Larger than the other three glasses the “brandy balloon” as it has so often come to be known is used more predominantly with Cognac but is equally at home with Whisky. Widely believed to have been created in the 16th Century this is definitely the oldest style in our tasting. Snifter is British Colloquialism for a small amount of alcohol in a glass (aka dram). The glass I used is from a set of 4 (now 3 – one went to glassware heaven) that my wife and I received on our 10th Wedding Anniversary in Australia.

So now that the glasses have been introduced, let me bring in the main guest.

“The Whisky”

Duncan Taylor Independent Bottlers Single Cask Dimensions Series – Mortlach 1993

Cask No. 4463 – Distilled in May 1993 and bottled in March 2012. 18 years old at an ABV of 54.1% – 519 Bottles produced.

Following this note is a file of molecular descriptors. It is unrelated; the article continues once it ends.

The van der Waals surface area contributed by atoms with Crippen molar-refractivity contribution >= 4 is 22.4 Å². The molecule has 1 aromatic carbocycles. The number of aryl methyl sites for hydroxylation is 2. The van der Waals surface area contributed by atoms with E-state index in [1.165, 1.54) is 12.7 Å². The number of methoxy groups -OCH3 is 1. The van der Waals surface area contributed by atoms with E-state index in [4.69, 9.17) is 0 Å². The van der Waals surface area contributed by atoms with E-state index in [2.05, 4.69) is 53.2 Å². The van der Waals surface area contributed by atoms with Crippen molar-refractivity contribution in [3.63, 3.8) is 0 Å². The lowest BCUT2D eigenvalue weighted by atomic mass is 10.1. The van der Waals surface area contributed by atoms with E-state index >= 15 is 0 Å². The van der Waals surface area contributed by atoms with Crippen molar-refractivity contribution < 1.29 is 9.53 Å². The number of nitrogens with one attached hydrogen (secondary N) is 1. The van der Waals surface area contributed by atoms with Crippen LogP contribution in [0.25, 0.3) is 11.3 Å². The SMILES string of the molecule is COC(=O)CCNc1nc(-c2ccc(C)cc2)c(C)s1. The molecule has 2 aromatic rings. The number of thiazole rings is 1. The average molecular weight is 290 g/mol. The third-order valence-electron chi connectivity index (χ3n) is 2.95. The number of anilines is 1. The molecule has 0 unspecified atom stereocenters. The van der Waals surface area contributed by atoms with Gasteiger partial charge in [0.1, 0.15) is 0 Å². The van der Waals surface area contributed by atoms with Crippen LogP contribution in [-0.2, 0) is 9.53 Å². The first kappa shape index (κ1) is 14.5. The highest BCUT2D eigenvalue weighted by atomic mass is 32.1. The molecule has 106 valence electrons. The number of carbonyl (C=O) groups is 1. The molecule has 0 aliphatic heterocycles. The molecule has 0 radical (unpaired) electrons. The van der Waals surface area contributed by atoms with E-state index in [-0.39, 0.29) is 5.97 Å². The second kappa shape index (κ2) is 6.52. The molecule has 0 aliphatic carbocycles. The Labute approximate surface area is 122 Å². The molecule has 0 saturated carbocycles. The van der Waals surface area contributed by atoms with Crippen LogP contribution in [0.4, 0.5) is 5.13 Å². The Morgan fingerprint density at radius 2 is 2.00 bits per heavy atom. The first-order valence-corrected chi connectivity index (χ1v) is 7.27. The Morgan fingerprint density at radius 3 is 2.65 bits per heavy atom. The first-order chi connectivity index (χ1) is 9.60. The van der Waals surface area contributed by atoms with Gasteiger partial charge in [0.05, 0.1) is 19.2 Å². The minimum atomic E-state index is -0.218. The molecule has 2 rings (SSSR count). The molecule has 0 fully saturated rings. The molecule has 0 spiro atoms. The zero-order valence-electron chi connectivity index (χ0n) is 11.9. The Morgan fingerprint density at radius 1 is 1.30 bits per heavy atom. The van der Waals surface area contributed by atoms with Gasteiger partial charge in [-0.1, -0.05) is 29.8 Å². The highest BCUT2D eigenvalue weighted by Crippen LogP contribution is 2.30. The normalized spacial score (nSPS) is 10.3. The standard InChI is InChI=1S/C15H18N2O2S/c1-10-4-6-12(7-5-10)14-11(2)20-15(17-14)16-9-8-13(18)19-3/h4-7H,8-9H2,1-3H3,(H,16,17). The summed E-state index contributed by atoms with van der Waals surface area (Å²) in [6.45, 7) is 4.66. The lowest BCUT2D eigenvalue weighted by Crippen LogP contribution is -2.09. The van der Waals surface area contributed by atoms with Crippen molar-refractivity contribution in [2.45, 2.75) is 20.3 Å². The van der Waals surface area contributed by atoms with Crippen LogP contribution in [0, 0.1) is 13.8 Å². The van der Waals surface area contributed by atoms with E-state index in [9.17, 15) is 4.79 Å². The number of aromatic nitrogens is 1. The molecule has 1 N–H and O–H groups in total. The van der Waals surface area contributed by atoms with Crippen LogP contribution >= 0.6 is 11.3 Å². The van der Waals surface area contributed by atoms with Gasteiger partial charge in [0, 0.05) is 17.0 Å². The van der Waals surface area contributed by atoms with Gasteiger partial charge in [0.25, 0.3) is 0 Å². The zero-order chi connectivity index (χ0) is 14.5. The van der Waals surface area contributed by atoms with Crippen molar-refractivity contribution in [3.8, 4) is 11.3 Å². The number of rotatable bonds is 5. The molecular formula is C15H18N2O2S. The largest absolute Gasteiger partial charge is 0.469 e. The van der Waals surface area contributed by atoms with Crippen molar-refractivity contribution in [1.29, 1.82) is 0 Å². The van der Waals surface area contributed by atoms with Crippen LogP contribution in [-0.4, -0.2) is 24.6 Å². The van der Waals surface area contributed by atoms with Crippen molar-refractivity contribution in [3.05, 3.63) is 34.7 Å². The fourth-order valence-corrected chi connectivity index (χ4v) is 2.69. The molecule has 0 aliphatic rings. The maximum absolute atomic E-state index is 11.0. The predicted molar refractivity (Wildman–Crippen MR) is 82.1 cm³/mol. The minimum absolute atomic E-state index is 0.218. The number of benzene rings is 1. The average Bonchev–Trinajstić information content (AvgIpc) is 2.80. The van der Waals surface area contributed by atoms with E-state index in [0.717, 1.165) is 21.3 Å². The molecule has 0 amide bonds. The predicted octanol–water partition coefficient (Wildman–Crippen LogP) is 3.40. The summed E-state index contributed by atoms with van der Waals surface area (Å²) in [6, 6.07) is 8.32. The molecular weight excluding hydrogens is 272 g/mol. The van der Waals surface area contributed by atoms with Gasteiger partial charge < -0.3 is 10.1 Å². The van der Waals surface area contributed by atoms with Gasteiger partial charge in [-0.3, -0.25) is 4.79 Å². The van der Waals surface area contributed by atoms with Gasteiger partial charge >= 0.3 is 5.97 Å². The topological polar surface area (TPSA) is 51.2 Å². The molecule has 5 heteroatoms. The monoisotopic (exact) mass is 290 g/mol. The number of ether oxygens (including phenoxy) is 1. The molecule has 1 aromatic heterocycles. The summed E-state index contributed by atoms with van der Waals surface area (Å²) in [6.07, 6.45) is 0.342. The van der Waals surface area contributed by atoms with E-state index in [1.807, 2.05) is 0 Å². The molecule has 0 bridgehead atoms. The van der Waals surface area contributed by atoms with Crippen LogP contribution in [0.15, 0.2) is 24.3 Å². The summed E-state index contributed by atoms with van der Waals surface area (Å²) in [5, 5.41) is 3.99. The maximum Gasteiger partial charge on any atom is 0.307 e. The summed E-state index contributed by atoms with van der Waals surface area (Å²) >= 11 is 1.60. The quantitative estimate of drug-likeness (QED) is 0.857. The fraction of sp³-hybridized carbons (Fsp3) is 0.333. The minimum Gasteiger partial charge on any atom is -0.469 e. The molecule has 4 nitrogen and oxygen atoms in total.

Mortlach is a Speyside distillery that is owned by Diageo. It was founded in 1823 and is located in Dufftown. It was the first distillery to be built in Dufftown with the second, Glenfiddich not entering the scene till over 40 years after.

After many changes of hands and for a while being used as a church, Mortlach is now working at full capacity with most of its whisky being used for Johnnie Walker blends. It is seldom seen as a proprietary bottling except in the Flora and Fauna series.

Most consumers who have tried Mortlach will have found it through various independent bottlers (topic for another blog).

Mortlach has 3 spirits stills and 3 wash stills and uses what is often referred to as “partial triple distillation” Their 6 still system is unique but is a variation on techniques used at Springbank and Benrinnes.

Now that I have given you plenty to read about just to set the stage I bid you farewell until next week where the whisky hits the glass.

If you would like to experiment along with me then you have a week to find yourself the above 4 glasses and to pick any whisky of your choosing – preferably cask strength.

I look forward to getting my nose in it.

Cheers

Jonathan Bray